Prior to renovation, the existing railroad tie wall had steadily deteriorated. Additionally, the enclosed bed was overrun with weeds, crab grass and hosta growth.

Let It Snow

When it snows, sleets or freezes, most contractors cut back, but Green Earth thrives. The company adds 10-15 employees for the winter season, morphing into a commercial and industrial snow and ice management service. Green Earth has three certified snow professionals (CSP) on staff, including Mark Moore, making it the leading CSP employer in New Jersey, and the leading female CSP employer in the nation. Snow and Ice Management Association (SIMA) certification requires a six-hour exam covering six risk, law and contracts; business; technical and mechanical aspects of snow and ice management; sales, marketing, communications and public relations; and health/safety and human resources.

A dry-laid, tiered wall made of Pennsylvania fieldstone creates a more structurally sound means of retaining the property’s steep front slope. Each tier is accented with a colorful variety of perennials, seasonal annuals and flowering shrubs to soften the distinctive lines of the impressive stonework.

Edward Fay, the building and grounds manager of the engineering department for New Jersey’s largest hospital, chose Green Earth as its snow and ice control and removal contractor in the fall of 2001, and has since signed a three-year contract with the company. In a letter to Mark Moore on Augusts 13, 2003, Mr. Fay thanked Green Earth for its efficient work in keeping the large grounds safe for the thousands of employees, visitors and guests. “Without as much as a phone call, they had our entire campus photographed and staked out at the end of fall, and once again before I even had a chance to call, plows, front-end loaders, bulk and containers of Magic Salt began arriving,” he wrote. “When the weather forecast called for a severe storm to hit New Jersey with totals in excess of 18 inches, I came in to prepare and found Green Earth already on site and large snow removing equipment already delivered and set up,” he added.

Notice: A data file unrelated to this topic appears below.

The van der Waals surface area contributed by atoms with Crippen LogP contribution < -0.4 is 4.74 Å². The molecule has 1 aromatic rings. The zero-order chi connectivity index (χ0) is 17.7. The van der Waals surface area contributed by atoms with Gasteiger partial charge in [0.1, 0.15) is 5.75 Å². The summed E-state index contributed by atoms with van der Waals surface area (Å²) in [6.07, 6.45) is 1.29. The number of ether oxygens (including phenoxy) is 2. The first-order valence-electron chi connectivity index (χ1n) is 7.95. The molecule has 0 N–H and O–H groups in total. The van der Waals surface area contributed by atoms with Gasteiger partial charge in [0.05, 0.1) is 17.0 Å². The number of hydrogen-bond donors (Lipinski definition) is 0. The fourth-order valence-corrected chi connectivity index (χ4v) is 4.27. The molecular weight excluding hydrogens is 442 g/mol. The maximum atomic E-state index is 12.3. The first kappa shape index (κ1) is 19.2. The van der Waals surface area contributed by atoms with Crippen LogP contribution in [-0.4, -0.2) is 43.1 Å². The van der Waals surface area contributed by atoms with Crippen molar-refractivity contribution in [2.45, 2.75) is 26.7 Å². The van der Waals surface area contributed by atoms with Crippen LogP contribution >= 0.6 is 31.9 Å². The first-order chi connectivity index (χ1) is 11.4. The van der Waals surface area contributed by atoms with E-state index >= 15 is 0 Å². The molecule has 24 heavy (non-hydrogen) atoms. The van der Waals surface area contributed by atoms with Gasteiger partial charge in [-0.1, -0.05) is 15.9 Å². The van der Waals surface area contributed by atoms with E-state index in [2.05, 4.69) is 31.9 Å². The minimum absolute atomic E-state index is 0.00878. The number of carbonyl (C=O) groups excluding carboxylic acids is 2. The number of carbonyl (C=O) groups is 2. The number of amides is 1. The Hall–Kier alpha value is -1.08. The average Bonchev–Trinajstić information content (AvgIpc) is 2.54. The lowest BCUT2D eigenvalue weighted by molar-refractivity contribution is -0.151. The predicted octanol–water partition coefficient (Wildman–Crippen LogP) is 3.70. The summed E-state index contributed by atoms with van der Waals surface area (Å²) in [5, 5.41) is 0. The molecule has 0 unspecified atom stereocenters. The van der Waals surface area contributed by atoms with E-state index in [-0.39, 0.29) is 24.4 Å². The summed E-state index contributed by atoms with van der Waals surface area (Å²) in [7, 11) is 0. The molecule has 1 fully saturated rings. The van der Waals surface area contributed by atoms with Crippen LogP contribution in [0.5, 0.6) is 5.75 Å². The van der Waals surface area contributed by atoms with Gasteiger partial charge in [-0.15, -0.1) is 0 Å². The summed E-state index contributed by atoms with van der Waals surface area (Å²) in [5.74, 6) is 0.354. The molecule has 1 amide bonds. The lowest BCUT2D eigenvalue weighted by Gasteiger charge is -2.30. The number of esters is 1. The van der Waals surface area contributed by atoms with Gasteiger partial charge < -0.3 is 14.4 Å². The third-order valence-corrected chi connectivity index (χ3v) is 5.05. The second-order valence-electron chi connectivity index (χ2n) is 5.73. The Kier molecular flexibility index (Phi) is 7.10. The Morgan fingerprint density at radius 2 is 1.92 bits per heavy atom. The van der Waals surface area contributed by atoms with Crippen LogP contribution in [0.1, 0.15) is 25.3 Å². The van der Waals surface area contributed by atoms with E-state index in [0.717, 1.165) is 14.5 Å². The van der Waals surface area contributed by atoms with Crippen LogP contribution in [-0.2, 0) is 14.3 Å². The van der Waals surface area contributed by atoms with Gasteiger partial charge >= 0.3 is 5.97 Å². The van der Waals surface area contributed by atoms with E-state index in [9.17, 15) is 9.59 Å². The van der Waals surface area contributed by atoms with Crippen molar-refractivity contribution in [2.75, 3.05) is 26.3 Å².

For maximum efficiency, Green Earth services this 100-acre hospital facility (one of New Jersey’s largest) with heavy duty construction equipment. This CAT 950 loader unit, equipped with a 16-foot snow pusher box, clears large swaths equivalent to three to four swipes of a regular pick-up plow blade.

Green Earth’s commercial snow and ice clients include the Westpoint Military Academy; Ellis Island Foundation; Bergen Regional Medical Center; Dupont, Costco Wholesale; FED-EX Ground; Sears Roebuck & Company; Wyeth Laboratories; Burger King, and McDonald's.